Major Bay Area health pact could create new hospitals

March 16, 2015

Mark Laret, CEO UCSF Medical Center and the UCSF Benioff Children's Hospitals, oversees an expanding Bay Area empire.  Spencer Brown

Mark Laret, CEO UCSF Medical Center and the UCSF Benioff Children’s Hospitals, oversees an expanding Bay Area empire. Spencer Brown

Chris Rauber
Reporter- San Francisco Business Times

UCSF Medical Center, already engaged in a regionwide battle with Stanford Health Care, has significantly tightened its connections with John Muir Health.

The two hospital systems said late Monday they’re creating a jointly owned network “to provide patients with high-quality care at an affordable price.” They will also create a development company to build new medical facilities and increase the number of doctors in their network.

The new network includes a new health insurance arrangement under which they (and potentially other partners) take on limited insurance risk from the health plans they contract with.

The new enterprise would also help them provide physicians and patients with new tools “to improve the coordination of care” and improve patients’ experience.They signed a letter of intent to pursue the joint network last summer.

Under the agreement, however, both institutions — UCSF Medical Center, one of the nation’s leading academic medical centers, and John Muir, which operates hospitals in Walnut Creek and Concord — would remain independent.

Mark Laret, CEO of UCSF Medical Center and the UCSF Benioff Children’s Hospitals in San Francisco and Oakland, told me late Monday that the two partners “would like to grow our capacity in some areas to the east of John Muir,” and possibly elsewhere in the region. The new network might also “encourage more University of California employees to use UC or affiliated facilities,” Laret said.

In terms of timing, the partners hope to win regulatory approval to take on limited insurance risk in the region by the end of the year, Laret said. They’re also talking to “a wide number of physician groups and hospitals in the region about participating,” he added.

Under the new arrangement, UCSF Medical Center, John Muir and other providers would take on some insurance risk, while participating health plans would retain some. “We expect this to be a health plan-friendly network,” Cal Knight, John Muir’s president and CEO, told me in a Tuesday afternoon interview. “We want to partner with existing health plans.”

Other health players are eager to form federations to mimic that structure in the brave new world of Obamacare, where better coordination of care and elimination of waste and unneeded expenses are seen as crucial to success. Stanford and Sutter, in particular, have been making moves in the same direction.

“They have to position themselves to compete with Kaiser, Sutter and Stanford,” said Walter Kopp, a longtime hospital and medical group consultant based in San Anselmo. “It’s a way of integrating clinically without merging. That’s a big trend.”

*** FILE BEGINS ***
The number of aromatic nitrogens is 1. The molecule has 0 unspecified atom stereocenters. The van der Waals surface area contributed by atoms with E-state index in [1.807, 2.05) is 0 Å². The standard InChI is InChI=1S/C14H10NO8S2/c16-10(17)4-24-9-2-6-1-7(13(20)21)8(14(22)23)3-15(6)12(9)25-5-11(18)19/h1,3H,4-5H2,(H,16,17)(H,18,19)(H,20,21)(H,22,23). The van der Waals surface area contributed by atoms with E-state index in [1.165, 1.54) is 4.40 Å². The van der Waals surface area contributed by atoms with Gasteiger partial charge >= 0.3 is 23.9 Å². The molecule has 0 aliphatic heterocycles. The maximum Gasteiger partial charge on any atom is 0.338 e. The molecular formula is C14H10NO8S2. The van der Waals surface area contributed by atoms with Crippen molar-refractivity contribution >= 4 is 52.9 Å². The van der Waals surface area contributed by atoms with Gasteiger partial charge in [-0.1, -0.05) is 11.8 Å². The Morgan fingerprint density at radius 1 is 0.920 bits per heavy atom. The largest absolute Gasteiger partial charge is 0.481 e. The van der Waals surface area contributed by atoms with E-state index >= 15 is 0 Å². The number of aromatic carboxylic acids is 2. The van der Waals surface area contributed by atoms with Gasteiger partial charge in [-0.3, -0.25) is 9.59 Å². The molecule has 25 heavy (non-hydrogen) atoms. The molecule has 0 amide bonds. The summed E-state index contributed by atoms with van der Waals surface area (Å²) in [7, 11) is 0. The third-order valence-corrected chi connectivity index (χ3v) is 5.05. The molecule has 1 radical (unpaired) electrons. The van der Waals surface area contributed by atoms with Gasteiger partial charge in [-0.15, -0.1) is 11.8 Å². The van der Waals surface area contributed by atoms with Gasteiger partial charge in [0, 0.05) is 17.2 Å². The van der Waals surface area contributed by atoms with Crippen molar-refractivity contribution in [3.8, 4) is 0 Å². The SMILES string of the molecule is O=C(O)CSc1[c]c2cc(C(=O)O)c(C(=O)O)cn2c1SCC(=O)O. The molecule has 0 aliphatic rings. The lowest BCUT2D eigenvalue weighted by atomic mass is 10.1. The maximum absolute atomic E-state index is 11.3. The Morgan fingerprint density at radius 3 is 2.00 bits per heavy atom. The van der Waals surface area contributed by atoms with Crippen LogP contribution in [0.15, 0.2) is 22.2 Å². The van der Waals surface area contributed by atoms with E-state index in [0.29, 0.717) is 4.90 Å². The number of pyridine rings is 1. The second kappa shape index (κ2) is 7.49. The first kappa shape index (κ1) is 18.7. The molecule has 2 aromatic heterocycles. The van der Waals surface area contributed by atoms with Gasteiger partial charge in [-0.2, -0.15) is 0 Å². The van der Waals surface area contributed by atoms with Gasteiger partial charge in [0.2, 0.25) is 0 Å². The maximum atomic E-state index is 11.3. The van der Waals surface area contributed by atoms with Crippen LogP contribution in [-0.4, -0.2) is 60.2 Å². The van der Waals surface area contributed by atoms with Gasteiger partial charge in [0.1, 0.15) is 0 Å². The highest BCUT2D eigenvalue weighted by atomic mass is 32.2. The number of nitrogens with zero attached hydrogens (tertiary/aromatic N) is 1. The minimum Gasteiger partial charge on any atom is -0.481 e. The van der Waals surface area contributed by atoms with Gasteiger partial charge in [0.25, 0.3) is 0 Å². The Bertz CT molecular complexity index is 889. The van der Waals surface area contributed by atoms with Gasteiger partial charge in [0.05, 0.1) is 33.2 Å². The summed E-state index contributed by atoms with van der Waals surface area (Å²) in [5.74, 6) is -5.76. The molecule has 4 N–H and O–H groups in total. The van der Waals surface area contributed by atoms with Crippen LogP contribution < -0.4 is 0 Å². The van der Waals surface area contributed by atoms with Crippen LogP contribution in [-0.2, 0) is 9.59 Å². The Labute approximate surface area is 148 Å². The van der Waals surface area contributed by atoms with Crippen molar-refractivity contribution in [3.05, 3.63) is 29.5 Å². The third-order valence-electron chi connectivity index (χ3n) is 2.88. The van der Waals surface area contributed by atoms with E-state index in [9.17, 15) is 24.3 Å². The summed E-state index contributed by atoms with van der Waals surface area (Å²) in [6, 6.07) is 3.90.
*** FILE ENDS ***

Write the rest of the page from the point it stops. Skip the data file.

Vivity, a partnership in Los Angeles linking some of that region’s largest and most influential hospitals, including UCLA Health, Cedars-Sinai Medical Center, Good Samaritan Hospital, Huntington Memorial Hospital, and several others, along with insurer Anthem Blue Cross, is an example, Kopp said.

Muir has about 5,500 employees, not counting roughly 1,000 primary care and specialty physicians in its network.

The agreement covers the so-called Bay Area Accountable Care Network, a regional network along the lines envisioned by President Barack Obama’s Affordable Care Act, better known as Obamacare.

It also includes creation of the so-far unnamed development entity, to be owned equally, that will allow them to “develop joint initiatives” such as new medical centers, and a shared services organization to provides support services to doctors, including health information technology, billing services and other support.

Ben Drew, a John Muir spokesman, said the nascent network ultimately will add “additional folks,” but that other would-be partners aren’t yet willing to be publicly identified.

The two organizations plan to apply for a restricted Knox-Keene license from the state Department of Managed Health Care. Doing so will allow the new Bay Area Accountable Care Network to contract directly with health plans to “develop an insurance product” in which they and other providers take on some insurance risk. That moves them closer to Kaiser, but not all the way there, since they’ll be working with and through outside health insurers.

Kaiser has always had its own health insurance component, and Sutter Health recently introduced its own Sutter Health Plus health plan in the Sacramento and Central Valley regions, and is beginning to move it into the Bay Area as well.

UCSF Medical Center and John Muir also expect to coordinate their existing Epic electronic medical record systems and patient communication portals to enhance communications between doctors and patients. Integrating the records technology would also provide enhanced physician practice management services for Bay Area physicians who want to contract with the network — possibly in conjunction with other provider groups.

[Source]: San Francisco Business Times

Last modified: March 20, 2015

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